As Archie and his shipmates walked towards the camp with the three Arab tribesmen to meet the Chief, they were no doubt fervently hoping that they had encountered a tribe of Arabs friendly to the Allied cause.
As the camp was only about a mile inland, they were soon ushered into the presence of the tribal chief, who spoke briefly with the three men who had brought them in. The three sailors were relieved when the chief turned his attention to them and conveyed in friendly tones, in broken English, that they were among friends. He also indicated that he understood their predicament –they had been making big boom sounds and swimming motions –and that his group would shelter them from capture by German or Italian forces.
The chief, whose name was Mahmoud, then arranged for them to have a bit of a wash. After that, each of them was able to discard freezing, oil-sodden clothes for the comfort and warmth of some Italian Army gear: a pair of trousers (like pyjamas with a cord around the waist and the bottom of the legs), a pullover and an Army overcoat. They assumed that those items were probably found or stolen by the Arabs after the Italian retreat in 1940.
While some women emptied the tent next door, they were given some boiled eggs, Arab bread and a couple of small cups of thick, black, sweet coffee followed by a few cigarettes. They now felt greatly refreshed and relieved to have been saved from certain capture by the enemy and the prospect of becoming prisoners-of-war for the duration of the conflict. The chief handed them three blankets and a mat. They then retired to the next tent to sleep.
They woke up just before dark and were able to observe that the camp lay in a flat valley, which led up to an escarpment some few hundred feet high. There were nine tents scattered in lots of three. Their tent was alongside a small hill, which formed one side of the valley.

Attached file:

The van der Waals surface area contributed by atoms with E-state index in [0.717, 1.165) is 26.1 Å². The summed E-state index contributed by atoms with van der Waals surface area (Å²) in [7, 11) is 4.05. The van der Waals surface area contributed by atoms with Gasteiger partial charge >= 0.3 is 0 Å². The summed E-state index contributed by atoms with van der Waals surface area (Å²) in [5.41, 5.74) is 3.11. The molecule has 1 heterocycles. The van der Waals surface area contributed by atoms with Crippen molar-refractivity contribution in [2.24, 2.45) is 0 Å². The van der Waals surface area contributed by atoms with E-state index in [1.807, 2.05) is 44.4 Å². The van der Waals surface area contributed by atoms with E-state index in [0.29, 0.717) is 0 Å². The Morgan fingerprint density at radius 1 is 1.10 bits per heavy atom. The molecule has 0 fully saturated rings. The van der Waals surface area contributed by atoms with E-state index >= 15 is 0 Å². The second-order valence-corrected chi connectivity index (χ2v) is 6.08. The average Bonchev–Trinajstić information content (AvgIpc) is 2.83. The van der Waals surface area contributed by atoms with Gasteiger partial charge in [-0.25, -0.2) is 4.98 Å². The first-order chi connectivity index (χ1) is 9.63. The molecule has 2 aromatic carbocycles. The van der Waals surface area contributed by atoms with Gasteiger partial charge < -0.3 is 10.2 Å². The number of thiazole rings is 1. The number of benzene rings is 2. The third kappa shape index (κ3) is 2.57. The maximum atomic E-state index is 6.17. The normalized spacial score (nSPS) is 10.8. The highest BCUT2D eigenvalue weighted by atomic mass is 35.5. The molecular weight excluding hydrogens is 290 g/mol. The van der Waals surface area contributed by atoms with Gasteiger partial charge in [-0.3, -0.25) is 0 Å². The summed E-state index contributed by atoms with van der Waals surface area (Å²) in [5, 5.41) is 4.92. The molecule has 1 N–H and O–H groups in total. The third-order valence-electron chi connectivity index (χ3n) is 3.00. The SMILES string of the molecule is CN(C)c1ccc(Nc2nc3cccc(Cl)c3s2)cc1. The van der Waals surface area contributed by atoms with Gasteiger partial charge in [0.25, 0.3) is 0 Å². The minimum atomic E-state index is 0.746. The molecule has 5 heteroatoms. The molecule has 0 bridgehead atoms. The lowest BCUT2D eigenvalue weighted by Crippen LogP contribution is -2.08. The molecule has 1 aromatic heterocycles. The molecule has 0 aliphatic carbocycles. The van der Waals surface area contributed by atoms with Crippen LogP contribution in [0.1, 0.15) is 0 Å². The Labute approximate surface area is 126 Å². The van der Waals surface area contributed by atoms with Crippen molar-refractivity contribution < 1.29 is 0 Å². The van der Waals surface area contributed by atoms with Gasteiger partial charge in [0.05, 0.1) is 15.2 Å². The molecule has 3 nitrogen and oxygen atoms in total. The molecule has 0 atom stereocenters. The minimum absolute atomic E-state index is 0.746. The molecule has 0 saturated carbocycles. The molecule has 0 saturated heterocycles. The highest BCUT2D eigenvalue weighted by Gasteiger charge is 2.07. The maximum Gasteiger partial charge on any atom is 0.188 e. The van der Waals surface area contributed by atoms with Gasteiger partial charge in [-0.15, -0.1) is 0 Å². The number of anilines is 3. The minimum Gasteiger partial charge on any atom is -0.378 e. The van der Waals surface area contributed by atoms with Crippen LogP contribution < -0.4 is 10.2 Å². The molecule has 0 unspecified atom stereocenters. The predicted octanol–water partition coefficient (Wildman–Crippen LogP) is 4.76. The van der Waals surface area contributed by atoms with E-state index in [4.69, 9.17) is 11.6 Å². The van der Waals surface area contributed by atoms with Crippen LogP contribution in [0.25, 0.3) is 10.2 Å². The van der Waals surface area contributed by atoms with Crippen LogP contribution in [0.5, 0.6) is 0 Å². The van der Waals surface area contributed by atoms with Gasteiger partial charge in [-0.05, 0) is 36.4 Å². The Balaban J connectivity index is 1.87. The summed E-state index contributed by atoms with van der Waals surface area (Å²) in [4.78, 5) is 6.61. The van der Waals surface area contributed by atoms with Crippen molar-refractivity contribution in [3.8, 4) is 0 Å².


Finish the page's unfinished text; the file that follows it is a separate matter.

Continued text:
They became the centre of attention for everyone in the camp. Archie estimated that the group consisted of about twenty-five to thirty Arabs, including the chief and his several wives. There were some children, but there did not appear to be any little ones. The camp was primitive, although there was no evidence of squalor. Generally, the environment seemed to be very neat and tidy.
During these observations, they became aware of the rumbling sound of vehicles on the escarpment where they had previously seen gun flashes.. They decided to take a look, hoping that Allied forces might be nearby. So, off they went up the gully towards the escarpment. When the Arabs saw what they were doing, the whole camp –men, women and children- came running up behind them yelling, GERMAN! GERMAN! and pleading with them not to keep going. They quickly decided not to run the risk of encountering German troops and hurriedly retreated to their tent. As Archie later recalled…
If they were Germans up there and they grabbed us, I guess they would want to know where we came by our Italian outfits and that would spell trouble for all…It was pretty obvious that we were in enemy territory (and that) we could be taken prisoner if we did not play our cards right. The other thing we had to think about was getting those friendly Arabs into trouble if the Germans found them hiding us. And so began our sojourn with those nomadic Cenussi (friendly) Arabs and we would see what tomorrow brought forth.
By the time all had settled down again, the night had crept upon them and the immediate past events began to fade as exhaustion took over, so they prepared themselves for sleep. Their sleeping arrangements, however, were far from comfortable: they slept in their pants and pullovers on mats on the ground: no floor covering in the tent and overcoats as pillows. They bunked down together, three in a row with blankets. Their restlessness was heightened by the knowledge that they were in strange surroundings, in enemy-held territory. All these factors combined to make them wary and apprehensive. After a night of less than fitful sleep, daylight invaded their space and, struggling from their makeshift “beds”, they decided to take a look outside.